Aikido is the purest form of “you can’t touch me”. And a very difficult style to master as you need to remain calm in all situations. Since you have few offensive weapons your goal is to off balance your opponent and have them hurt themselves.
    TaeKwon-DO (ITF-Not Olympic sparring) teaches offense, defense, basic ground work and distance it also uses hands, feet, elbows and knees to attack and defend. WTF was created to make money and allow countries to dance at the Olympics!
    Judo is a good art if you plan to stay on the ground but it has a limited standing style. You claim it is a defensive style, this is inaccurate as the style is very offensive when used by a well trained practitioner. It also teaches grace under pressure as you are often pitted against a larger and better trained students when learning. (it like always fighting a bully)
    Kick Boxing (which must be what you study) is aggressive, however the center is left open more often than not and the style has been proven time and again as less then effective against a well trained “martial arts” practitioner that knows how to defend against “outside in” fighting styles. As well as the difficulty in finding any version that is not watered down by personal bias. Basically if you can beat a “black belt” you are a black belt!
    To incorporate a well rounded MMA style you will do better to focus on many styles than any one style. (Bruce Lee identified this many years ago when he began to teach JKD). Most of which you failed to mention in your article. Once again proving a lack of research.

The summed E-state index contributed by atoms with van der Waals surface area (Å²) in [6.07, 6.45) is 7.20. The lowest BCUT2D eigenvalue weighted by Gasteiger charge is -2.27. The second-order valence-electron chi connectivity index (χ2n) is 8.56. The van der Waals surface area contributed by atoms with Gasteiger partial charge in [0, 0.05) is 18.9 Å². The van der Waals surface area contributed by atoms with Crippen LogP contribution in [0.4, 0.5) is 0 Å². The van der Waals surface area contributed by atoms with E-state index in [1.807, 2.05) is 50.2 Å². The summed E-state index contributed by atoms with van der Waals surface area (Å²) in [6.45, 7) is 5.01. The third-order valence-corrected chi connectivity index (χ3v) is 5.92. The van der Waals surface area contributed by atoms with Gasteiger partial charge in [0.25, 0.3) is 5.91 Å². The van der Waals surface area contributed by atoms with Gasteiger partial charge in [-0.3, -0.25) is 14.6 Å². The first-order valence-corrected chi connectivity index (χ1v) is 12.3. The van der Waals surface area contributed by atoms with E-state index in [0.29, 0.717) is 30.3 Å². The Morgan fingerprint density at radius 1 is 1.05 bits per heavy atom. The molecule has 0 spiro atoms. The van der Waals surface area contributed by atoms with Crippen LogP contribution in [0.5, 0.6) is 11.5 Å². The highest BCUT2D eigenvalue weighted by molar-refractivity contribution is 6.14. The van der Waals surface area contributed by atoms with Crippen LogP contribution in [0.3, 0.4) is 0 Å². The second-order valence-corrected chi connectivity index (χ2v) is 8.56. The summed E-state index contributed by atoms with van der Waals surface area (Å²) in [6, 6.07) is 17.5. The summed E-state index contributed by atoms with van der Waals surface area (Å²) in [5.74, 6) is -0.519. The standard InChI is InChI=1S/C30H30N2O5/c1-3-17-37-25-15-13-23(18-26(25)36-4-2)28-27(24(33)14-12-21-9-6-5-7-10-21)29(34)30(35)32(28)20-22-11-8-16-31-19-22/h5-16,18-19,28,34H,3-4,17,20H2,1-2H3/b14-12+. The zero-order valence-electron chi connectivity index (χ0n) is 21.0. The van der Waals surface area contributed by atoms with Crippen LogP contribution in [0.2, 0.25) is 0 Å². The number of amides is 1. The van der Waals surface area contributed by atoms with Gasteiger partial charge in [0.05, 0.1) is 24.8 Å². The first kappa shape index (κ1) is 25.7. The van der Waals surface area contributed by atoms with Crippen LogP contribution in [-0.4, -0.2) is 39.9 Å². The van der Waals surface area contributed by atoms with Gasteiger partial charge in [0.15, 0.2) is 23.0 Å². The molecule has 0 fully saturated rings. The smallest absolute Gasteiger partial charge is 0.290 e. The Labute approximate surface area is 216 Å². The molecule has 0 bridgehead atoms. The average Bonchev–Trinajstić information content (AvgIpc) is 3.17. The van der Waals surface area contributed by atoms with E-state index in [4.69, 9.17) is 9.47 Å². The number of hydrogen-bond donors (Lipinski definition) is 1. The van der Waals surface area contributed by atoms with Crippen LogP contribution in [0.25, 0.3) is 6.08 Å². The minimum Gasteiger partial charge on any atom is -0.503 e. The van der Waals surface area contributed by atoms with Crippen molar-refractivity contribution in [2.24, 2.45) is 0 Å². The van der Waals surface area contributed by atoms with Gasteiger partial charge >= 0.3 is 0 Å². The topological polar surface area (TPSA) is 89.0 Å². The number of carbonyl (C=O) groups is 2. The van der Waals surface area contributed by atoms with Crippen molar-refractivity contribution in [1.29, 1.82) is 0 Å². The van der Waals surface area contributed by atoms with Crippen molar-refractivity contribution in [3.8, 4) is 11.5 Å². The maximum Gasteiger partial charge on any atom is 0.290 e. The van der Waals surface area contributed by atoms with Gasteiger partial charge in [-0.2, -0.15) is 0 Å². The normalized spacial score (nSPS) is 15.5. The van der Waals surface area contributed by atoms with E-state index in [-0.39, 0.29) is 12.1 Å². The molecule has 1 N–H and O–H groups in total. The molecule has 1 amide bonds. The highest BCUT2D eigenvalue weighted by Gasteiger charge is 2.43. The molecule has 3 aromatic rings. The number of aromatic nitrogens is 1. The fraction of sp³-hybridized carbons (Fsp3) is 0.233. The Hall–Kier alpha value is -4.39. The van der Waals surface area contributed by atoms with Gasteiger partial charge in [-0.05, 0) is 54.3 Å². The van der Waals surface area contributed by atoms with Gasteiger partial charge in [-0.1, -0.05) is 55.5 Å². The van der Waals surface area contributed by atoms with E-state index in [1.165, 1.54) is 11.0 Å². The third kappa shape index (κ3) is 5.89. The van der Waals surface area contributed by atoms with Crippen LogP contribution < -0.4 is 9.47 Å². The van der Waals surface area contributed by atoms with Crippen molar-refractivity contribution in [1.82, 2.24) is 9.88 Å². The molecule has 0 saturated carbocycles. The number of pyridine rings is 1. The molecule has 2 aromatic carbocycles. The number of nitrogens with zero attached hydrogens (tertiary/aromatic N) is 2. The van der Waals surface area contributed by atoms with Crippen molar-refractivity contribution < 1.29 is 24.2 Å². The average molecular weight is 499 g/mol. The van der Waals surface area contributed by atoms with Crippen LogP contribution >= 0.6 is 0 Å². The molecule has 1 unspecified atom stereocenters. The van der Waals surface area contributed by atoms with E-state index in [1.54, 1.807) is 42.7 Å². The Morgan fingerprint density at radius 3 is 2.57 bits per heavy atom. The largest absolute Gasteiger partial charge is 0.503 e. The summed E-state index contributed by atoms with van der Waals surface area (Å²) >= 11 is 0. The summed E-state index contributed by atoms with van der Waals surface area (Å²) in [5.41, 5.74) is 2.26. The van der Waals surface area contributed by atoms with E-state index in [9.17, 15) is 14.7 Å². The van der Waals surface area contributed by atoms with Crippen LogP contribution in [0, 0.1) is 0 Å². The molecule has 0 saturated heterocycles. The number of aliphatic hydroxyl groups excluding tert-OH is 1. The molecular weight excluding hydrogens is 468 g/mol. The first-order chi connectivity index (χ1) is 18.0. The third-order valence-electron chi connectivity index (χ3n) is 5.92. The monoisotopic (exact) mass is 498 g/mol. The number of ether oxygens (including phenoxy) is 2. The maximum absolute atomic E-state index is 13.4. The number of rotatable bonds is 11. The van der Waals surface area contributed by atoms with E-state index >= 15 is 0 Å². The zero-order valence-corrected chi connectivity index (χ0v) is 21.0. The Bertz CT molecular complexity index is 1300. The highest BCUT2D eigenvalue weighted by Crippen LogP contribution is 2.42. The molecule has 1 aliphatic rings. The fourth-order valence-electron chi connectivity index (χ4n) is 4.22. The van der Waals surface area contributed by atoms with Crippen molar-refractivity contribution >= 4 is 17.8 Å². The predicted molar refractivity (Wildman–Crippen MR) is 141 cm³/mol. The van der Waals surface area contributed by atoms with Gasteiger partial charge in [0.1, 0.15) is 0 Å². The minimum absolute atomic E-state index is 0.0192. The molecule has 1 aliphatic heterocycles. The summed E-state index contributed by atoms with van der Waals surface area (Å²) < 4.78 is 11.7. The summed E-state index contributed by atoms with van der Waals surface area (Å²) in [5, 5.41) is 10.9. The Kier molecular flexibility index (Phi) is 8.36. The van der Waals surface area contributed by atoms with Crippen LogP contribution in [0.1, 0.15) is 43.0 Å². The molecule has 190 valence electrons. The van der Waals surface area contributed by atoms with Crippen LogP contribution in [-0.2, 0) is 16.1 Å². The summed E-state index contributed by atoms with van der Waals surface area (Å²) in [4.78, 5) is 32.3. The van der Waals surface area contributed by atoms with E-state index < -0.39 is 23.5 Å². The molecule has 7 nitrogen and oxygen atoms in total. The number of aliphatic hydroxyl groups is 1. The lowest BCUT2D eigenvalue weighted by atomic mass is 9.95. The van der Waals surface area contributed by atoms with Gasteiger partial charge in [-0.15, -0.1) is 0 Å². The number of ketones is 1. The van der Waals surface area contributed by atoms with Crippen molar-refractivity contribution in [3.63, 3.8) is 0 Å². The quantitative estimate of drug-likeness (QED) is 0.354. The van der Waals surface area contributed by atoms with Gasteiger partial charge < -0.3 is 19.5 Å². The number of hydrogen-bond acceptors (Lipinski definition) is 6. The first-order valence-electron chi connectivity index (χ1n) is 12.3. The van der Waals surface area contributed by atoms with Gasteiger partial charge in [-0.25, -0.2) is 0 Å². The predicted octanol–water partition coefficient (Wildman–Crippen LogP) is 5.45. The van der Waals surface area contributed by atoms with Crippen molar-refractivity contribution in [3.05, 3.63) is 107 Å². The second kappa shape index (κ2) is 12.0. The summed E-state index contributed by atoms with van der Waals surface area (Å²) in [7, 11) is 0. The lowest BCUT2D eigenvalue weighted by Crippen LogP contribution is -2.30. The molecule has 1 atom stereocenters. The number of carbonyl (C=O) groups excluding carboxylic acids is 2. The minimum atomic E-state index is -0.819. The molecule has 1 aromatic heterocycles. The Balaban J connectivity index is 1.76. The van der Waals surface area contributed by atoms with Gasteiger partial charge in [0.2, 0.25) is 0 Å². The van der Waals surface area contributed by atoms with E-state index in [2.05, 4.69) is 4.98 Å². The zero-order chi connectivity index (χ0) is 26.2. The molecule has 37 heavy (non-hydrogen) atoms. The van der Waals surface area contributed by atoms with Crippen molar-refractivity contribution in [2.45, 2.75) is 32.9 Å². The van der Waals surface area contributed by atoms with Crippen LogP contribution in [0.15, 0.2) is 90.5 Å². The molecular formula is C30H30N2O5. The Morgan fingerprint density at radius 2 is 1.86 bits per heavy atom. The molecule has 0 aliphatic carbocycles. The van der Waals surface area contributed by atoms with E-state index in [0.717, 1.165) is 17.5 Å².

Some of the better fighters in the MMA (both armature and professional) are those that have studied more than 2 styles, this has allowed the fighter to draw from a wide area of proficiency to use in the ring.
    Having a strong standing style (TKD or Karate), a solid grappling style (shoot fighting, Aikido, Hopkido) and strong ground style (Jujitsu, Judo) allows an MMA fighter to control the ring at all different distances as well as to control the pace of the fight. MMA is not just about the hitting, that has very little to do w/the SPORT! It is about controlling the ring, the pace and ultimately your opponent. That is why some of the best individual fighters lose to “lesser fighters” because they could not control all 3 aspects at the same time.
    Finally what you failed to mention that every martial art should help with is conditioning. You need a style or styles that teach(es) focus and symmetry to allow people to relax in a bad spot, to take a hit and to avoid being hit.
    The last thing you failed to mention (probably on purpose) is that MMA is only useful against 1 opponent. No one wants to be on the ground w/1 person and have 4 or 5 of his/her friends standing over you.

  2. dearmonh Says:

    Armchair blackbelt: yes mma will not protect you against mulitple opponents. No martial art is going to allow you to defeat 6 guys determined to beat you up. You have watched to many movies if you believe otherwise.